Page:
---Brian De Palma and Noah Baumbach talk about a scene in Dressed to Kill

---Willie Promo via Fandor's Keyframe Daily

Friday, October 2, 2015

"What good is the right to free speech?": a review of Laura Poitras' Citizenfour

I was stunned by Laura Poitras' Oscar-winning Citizenfour, both for its seeming nonchalance and its intensity, and because Poitras manages to pack so much tension and paranoia into scenes in which very little is going on. For much of the first half of the documentary, we mostly watch Edward Snowden hang around a nice hotel room in Hong Kong during the summer of 2013. He talks with Glenn Greenwald and a reporter from The Guardian, types on his laptop, watches the news as his release of top secret NSA-related information gradually dominates the worldwide press, tries to fix his hair, and occasionally looks out the window at the Hong Kong skyline much as Scarlett Johansson's character Charlotte did in Lost in Translation (2003).

Edward keeps insisting, in a distinctively low-key way that the powers-that-be will want to twist the story of the NSA's lies and transgressions in regards to our privacy into one that concerns him and his "crimes" alone, but I couldn't help fixating on his intelligent brandless demeanor. At first he wears a white t-shirt and jeans. He wonders about what to do about his stubble. One can sense that he's getting a bit uncertain and nervous about what will happen to him (later he goes underground, and (as we know) resurfaces somewhat in Russia), but meanwhile he lets Greenwald and others tell the story of the NSA as they will. Due to his job, Mr. Snowden had access to amazing amounts of top secret information flowing across his computer screen, including real-time drone footage. We also learn that people with that kind of access can focus on our data stream in real-time, tracking our phone calls, computer communications, purchases with a credit card, etc. We might get used to having our privacy violated in this way for the good of "national security," but as Citizenfour keeps asking us--at what cost? Do we have freedom of speech under total surveillance, or does the entire concept of freedom get cancelled out in the midst of the Patriot Act curtailment of civil liberties? When I bring up the idea with friends, they tend to assume that no one will ultimately care about whatever data stream they leave behind, but Citizenfour never allows that kind of complacency to reduce its tension.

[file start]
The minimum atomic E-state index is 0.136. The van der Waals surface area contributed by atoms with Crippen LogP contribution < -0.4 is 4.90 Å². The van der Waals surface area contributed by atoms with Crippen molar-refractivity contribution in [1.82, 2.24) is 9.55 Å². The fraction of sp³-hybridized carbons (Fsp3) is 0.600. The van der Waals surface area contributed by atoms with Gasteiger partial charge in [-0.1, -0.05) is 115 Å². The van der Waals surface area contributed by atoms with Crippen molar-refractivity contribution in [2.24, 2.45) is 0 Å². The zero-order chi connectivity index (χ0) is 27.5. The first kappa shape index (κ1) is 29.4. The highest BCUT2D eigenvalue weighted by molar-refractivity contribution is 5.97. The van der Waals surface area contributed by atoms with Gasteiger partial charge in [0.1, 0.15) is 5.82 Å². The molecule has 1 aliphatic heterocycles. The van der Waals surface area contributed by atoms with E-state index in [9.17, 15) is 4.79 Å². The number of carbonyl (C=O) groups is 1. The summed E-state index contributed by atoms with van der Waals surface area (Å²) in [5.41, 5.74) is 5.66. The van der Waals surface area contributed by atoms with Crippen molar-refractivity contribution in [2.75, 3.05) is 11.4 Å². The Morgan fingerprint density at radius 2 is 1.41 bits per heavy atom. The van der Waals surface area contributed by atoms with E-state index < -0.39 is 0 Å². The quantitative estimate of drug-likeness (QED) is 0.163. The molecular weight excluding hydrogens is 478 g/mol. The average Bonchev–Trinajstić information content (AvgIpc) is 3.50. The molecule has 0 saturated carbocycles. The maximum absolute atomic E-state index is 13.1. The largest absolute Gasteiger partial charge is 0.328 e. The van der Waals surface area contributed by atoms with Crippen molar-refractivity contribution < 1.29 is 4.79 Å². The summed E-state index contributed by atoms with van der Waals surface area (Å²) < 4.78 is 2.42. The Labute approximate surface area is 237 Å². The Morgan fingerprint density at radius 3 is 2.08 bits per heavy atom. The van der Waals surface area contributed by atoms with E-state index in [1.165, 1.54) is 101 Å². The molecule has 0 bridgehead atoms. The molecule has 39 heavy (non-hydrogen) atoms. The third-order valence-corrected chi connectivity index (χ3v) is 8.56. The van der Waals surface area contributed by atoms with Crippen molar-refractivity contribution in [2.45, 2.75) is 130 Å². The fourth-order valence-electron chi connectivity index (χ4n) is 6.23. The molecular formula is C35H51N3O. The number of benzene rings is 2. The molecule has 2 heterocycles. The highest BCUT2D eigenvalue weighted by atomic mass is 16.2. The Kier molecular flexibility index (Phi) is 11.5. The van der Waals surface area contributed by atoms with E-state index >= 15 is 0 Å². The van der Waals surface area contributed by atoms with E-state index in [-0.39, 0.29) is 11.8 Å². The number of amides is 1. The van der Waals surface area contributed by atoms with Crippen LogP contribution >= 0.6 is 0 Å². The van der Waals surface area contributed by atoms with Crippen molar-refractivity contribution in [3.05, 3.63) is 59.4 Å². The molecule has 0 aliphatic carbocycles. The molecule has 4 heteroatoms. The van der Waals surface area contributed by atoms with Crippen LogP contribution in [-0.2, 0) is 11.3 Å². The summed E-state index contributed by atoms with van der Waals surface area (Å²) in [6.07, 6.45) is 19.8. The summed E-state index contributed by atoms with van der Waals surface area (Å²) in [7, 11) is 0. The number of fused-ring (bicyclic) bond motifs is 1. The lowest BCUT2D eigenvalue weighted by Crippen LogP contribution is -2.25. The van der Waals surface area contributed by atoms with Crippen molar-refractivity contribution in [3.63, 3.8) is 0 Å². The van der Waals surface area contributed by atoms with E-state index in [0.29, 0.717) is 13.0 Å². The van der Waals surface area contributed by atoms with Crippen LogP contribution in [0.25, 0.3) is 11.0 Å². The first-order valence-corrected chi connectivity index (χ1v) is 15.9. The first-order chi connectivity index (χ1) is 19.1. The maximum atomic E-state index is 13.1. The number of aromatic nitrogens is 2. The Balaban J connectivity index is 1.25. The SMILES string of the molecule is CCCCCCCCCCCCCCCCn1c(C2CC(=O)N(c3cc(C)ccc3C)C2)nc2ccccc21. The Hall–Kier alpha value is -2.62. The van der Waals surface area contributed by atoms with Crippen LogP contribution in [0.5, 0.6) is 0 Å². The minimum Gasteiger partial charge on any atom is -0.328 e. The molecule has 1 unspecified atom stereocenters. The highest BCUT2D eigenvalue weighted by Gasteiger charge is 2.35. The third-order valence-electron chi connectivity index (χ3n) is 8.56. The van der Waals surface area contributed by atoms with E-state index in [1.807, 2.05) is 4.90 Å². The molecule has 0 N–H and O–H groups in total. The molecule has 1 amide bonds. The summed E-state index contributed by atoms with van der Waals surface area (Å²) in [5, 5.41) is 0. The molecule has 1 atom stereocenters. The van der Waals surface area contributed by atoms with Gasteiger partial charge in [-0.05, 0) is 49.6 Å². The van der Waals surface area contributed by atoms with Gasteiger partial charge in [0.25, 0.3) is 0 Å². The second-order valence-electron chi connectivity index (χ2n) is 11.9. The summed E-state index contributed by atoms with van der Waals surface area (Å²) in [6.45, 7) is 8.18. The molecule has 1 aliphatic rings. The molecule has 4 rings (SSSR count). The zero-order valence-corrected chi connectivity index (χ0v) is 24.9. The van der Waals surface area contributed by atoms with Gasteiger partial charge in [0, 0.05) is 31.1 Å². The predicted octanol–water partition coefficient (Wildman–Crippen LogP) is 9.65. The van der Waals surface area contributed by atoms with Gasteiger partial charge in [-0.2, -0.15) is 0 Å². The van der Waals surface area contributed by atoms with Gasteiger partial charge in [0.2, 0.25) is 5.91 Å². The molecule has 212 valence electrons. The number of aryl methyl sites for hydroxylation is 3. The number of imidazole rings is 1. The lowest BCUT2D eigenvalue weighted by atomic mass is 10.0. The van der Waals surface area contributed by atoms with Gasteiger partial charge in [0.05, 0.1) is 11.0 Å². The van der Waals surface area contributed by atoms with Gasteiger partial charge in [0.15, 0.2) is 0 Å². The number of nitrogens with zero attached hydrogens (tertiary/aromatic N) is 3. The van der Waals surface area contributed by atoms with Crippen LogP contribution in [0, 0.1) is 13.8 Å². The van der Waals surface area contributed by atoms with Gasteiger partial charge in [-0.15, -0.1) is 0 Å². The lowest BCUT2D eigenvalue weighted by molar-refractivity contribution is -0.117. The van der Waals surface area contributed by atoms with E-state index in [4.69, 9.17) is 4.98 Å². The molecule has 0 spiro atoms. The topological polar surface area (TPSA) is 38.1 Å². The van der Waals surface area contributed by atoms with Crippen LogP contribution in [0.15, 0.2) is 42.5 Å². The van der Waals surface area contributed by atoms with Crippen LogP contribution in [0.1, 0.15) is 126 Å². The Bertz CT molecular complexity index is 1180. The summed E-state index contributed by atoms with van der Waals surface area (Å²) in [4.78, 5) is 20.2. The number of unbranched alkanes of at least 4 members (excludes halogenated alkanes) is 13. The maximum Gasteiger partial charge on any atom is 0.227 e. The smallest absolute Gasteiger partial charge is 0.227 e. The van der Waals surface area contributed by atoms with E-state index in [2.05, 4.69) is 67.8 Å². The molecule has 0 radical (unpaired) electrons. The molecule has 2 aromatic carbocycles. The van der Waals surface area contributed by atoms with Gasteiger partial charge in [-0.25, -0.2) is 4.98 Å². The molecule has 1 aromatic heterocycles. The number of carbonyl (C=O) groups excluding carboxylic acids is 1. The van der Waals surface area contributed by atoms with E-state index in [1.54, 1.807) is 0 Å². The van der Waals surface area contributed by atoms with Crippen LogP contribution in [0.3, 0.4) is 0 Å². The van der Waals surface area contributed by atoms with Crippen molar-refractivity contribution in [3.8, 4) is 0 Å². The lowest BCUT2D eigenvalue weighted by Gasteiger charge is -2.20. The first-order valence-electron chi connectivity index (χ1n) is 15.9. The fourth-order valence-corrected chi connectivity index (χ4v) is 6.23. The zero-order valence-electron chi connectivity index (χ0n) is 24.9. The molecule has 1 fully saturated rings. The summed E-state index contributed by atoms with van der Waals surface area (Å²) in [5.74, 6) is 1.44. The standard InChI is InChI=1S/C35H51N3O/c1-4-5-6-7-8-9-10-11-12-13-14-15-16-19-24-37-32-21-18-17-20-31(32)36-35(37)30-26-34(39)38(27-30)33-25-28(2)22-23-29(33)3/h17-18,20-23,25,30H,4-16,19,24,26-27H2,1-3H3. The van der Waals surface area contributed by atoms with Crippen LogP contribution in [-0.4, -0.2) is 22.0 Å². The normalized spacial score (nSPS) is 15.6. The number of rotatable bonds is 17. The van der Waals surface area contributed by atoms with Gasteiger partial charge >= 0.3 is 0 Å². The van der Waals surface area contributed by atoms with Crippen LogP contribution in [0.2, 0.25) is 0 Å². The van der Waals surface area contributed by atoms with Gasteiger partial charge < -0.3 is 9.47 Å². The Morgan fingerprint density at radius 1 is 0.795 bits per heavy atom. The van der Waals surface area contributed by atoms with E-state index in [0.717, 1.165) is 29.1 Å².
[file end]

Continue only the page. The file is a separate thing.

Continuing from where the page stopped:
Meanwhile, as Snowden comes clean as the whistleblower and appears talking on video in the international press, the US authorities charge him with several crimes under the Espionage Act, in effect accusing him of being a spy. We see him suddenly getting lots of phone calls from mysterious people, so he hides out (now wearing a black suit) for a while in Laura Poitras' hotel room to get away from media scrutiny. I was struck by the movie's postmodern sense of drama. Mr. Snowden need not engage in a car chase, evade machine gunfire, or dally with some supermodel to gain worldwide attention. In fact, Citzenfour emphasizes how all of those Bond cliches have become passe. So many people, media outlets, corporations, and governments use so many dubious and increasingly desperate devices to gain attention and thereby attempt to influence others. In dramatic contrast, Snowden does next to nothing on screen as the dark implications of his release of information continues to spread today.